Runaway yen spurs business growth

February 02, 2013

By MASAHIRO YUCHI/ Staff Writer

A sharply falling yen and rocketing stock prices, by-products of measures promised by Prime Minister Shinzo Abe to end economic stagnation, are lifting many Japanese businesses, with many now reporting significantly rosier financial results.

Net profits announced so far by major Tokyo Stock Exchange-listed companies for the April-December period have jumped by nearly 40 percent year on year.

In particular, exporters are reaping the benefits of a sharply weakened yen after a long spell of lackluster sales.

"The yen's sharp depreciation is a big help to us," said Ryuji Okuda, the president of Sharp Corp.

Similarly, banks and securities houses are reporting improved results amid a general uptick in economic trends and business confidence.

On Feb. 1, the yen slid to around 92 yen against the dollar in trading in Tokyo for the first time in more than two and a half years.

In mid-November, Japan's currency traded at around 79 yen to the dollar. It then slipped to the 86 yen range in late December.

The benchmark Nikkei average, an average of 225 leading stocks on the Tokyo Stock Exchange, hit 11,191.34 on Feb. 1, its highest level since early 2010.

It was the 12th consecutive week of gains, the longest rally in more than five decades, beaten only by a 17-week rally which began in December 1958.

Between mid-November and late December 2012, the Nikkei soared more than 1,700 points.

The surge helped banks recover losses in their stock portfolios. It also spurred activity by securities houses.

Data from SMBC Nikko Securities Inc. shows that by Jan. 31, a total of 468 companies listed in the blue-chip section of the Tokyo Stock Exchange that settle accounts in March, more than one-third of the group, had released financial results.

Their aggregate net profits were up by 36.3 percent in the nine-month period from April compared with the same period a year earlier.

The numbers represent a sharp rebound from the first half of the current fiscal year, in which the group reported average losses of 17.5 percent.

What underpins the trend is a phenomenal turnaround in the October-December quarter, when the companies reported a year-on-year increase of 15.3 percent in consolidated operating profits and group net profits were 3.1 times those of a year earlier.

Overseas contributing factors include signs of recovery in the U.S. economy and an uptick in other foreign markets.

Exporters have done particularly well. Makers of electronics posted a group net profit for the nine months--despite recording net losses for the first six months of the period.

They posted consolidated net profit growth of 2.5 times that of the same period a year earlier.

On Feb. 1, Sharp and Panasonic Corp., two electronics manufacturers that posted huge losses in fiscal 2011, reported consolidated operating profits during the third quarter, due in part to their efforts at restructuring.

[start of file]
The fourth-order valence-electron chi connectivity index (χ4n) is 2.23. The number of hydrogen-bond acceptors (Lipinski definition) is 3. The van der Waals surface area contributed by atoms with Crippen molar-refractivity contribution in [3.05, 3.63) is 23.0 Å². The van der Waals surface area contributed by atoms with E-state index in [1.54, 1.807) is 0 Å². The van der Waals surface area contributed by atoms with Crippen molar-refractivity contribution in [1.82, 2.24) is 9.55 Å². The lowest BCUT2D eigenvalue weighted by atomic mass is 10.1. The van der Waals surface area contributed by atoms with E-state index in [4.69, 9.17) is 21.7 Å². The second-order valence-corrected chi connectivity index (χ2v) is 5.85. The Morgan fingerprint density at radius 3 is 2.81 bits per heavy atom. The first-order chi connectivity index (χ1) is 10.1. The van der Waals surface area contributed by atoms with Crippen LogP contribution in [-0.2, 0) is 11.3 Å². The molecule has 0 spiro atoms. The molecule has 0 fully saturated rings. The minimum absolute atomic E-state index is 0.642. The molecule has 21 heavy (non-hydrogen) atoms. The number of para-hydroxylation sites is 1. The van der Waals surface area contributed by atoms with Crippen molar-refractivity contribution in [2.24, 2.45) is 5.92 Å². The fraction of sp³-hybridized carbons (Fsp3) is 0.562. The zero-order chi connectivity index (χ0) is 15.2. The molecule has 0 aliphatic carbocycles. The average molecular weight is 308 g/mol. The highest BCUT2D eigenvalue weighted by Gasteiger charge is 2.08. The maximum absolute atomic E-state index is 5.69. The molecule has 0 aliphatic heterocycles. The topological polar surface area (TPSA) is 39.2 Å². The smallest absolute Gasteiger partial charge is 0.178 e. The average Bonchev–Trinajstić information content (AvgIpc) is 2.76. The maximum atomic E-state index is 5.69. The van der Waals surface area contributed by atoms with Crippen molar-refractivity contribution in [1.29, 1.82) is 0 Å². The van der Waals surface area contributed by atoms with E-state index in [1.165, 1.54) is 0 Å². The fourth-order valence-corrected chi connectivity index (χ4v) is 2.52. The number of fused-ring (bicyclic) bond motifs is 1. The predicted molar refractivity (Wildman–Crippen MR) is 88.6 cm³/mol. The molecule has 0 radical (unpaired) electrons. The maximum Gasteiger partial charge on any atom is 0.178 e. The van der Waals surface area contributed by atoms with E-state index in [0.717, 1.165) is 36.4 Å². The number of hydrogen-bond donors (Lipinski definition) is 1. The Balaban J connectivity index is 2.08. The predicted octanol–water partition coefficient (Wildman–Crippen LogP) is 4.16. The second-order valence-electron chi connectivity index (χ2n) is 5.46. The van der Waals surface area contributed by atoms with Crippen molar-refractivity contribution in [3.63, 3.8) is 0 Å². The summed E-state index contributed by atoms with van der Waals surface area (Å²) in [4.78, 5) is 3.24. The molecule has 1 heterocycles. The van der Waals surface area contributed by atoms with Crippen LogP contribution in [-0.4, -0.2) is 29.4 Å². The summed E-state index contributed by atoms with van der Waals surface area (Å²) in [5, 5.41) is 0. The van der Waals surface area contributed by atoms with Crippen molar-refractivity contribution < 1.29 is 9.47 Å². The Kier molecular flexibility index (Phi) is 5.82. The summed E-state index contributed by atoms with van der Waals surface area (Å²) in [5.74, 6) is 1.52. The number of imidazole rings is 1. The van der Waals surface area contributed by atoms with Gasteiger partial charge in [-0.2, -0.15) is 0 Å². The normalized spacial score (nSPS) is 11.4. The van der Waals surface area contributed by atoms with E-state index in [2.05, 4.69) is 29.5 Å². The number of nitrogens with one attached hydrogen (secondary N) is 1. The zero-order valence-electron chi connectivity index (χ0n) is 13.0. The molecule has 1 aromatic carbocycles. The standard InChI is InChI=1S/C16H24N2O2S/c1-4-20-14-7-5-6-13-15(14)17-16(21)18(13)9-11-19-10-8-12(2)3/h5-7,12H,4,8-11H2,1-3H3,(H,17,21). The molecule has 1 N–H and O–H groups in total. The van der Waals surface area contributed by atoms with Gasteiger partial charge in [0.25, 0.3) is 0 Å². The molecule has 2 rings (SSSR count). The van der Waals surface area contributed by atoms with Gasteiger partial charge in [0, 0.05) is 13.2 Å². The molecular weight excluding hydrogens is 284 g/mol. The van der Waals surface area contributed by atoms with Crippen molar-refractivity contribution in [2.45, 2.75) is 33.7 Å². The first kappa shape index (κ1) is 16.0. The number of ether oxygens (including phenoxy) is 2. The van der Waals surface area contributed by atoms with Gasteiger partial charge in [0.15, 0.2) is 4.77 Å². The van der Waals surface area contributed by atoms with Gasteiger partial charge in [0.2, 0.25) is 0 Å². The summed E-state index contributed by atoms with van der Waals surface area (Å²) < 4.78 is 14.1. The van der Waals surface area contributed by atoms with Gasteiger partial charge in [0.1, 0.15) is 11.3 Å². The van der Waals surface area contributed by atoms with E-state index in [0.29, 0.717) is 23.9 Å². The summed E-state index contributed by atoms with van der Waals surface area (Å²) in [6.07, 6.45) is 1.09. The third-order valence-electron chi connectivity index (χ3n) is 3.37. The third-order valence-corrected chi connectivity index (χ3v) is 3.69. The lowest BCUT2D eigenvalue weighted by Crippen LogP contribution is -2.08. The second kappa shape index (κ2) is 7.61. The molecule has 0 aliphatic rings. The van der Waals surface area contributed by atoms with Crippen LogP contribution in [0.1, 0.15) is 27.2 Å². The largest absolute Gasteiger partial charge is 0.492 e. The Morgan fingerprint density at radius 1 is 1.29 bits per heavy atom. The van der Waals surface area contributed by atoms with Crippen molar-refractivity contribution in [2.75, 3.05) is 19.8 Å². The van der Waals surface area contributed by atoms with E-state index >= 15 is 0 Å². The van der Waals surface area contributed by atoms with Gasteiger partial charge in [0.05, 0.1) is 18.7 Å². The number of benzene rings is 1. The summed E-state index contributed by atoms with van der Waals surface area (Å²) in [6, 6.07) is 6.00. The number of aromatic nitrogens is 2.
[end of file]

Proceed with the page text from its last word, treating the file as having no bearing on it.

Net profits by automakers shot up by 88.8 percent in the first three quarters, while those for makers of precision equipment stood at 45.7 percent.

If the yen continues to weaken and share prices to rise, analysts say Japanese exporters will acquire an edge over competitors in markets overseas.

Kayoko Ota, an analyst at SMBC Nikko Securities, predicted business prospects would improve yet further in coming months.

"The positive impact of a weak yen has not been fully reflected in the recent financial reports," she said. "It is significant to see a weakening yen and a turnaround in foreign markets."

Last month, the Cabinet Office, in its Monthly Economic Report, revised upward its assessment of the Japanese economy for the first time in eight months. It reported "signs of bottoming out" in vehicle production and personal consumption.

Before, many analysts had been painting a bleak picture of an economy that would continue to slow. They based the belief on monthly economic reports which described a downward trend four months in a row from August through November last year, the first such prolonged decline since the period following the collapse of U.S. investment bank Lehman Brothers in autumn 2008.

By MASAHIRO YUCHI/ Staff Writer
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Ryuji Okuda, president of Sharp Corp., announces company financial results on Feb. 1. (Hiroyuki Yamamoto)

Ryuji Okuda, president of Sharp Corp., announces company financial results on Feb. 1. (Hiroyuki Yamamoto)

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  • Ryuji Okuda, president of Sharp Corp., announces company financial results on Feb. 1. (Hiroyuki Yamamoto)
  • The Asahi Shimbun
  • The Asahi Shimbun

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